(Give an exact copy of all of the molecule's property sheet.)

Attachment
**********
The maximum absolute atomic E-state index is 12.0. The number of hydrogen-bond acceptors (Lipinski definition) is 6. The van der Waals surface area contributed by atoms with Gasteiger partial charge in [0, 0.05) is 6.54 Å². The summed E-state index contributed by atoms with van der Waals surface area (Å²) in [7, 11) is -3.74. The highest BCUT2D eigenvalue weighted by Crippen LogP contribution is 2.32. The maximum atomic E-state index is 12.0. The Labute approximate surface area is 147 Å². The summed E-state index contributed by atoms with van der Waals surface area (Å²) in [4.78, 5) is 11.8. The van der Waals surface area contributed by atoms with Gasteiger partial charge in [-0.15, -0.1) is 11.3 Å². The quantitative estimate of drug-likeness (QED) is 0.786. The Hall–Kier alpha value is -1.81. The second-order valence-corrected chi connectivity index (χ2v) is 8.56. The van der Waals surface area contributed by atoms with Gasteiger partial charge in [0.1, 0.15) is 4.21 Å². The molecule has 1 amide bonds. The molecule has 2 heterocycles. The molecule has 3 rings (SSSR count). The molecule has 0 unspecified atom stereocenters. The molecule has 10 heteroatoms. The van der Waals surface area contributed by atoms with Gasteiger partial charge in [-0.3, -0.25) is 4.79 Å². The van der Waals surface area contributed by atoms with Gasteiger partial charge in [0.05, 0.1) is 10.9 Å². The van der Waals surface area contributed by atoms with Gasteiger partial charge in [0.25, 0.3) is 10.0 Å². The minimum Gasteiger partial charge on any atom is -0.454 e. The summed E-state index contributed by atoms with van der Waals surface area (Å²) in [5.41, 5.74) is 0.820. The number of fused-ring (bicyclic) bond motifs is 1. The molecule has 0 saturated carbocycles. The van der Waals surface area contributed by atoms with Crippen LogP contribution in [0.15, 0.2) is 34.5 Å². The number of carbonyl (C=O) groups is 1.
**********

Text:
The maximum absolute atomic E-state index is 12.0. The number of hydrogen-bond acceptors (Lipinski definition) is 6. The van der Waals surface area contributed by atoms with Gasteiger partial charge in [0, 0.05) is 6.54 Å². The summed E-state index contributed by atoms with van der Waals surface area (Å²) in [7, 11) is -3.74. The highest BCUT2D eigenvalue weighted by Crippen LogP contribution is 2.32. The maximum atomic E-state index is 12.0. The Labute approximate surface area is 147 Å². The summed E-state index contributed by atoms with van der Waals surface area (Å²) in [4.78, 5) is 11.8. The van der Waals surface area contributed by atoms with Gasteiger partial charge in [-0.15, -0.1) is 11.3 Å². The quantitative estimate of drug-likeness (QED) is 0.786. The Hall–Kier alpha value is -1.81. The second-order valence-corrected chi connectivity index (χ2v) is 8.56. The van der Waals surface area contributed by atoms with Gasteiger partial charge in [0.1, 0.15) is 4.21 Å². The molecule has 1 amide bonds. The molecule has 2 heterocycles. The molecule has 3 rings (SSSR count). The molecule has 0 unspecified atom stereocenters. The molecule has 10 heteroatoms. The van der Waals surface area contributed by atoms with Gasteiger partial charge in [-0.3, -0.25) is 4.79 Å². The van der Waals surface area contributed by atoms with Gasteiger partial charge in [0.05, 0.1) is 10.9 Å². The van der Waals surface area contributed by atoms with Gasteiger partial charge in [0.25, 0.3) is 10.0 Å². The minimum Gasteiger partial charge on any atom is -0.454 e. The summed E-state index contributed by atoms with van der Waals surface area (Å²) in [5.41, 5.74) is 0.820. The number of fused-ring (bicyclic) bond motifs is 1. The molecule has 0 saturated carbocycles. The van der Waals surface area contributed by atoms with Crippen LogP contribution in [0.15, 0.2) is 34.5 Å². The number of carbonyl (C=O) groups is 1.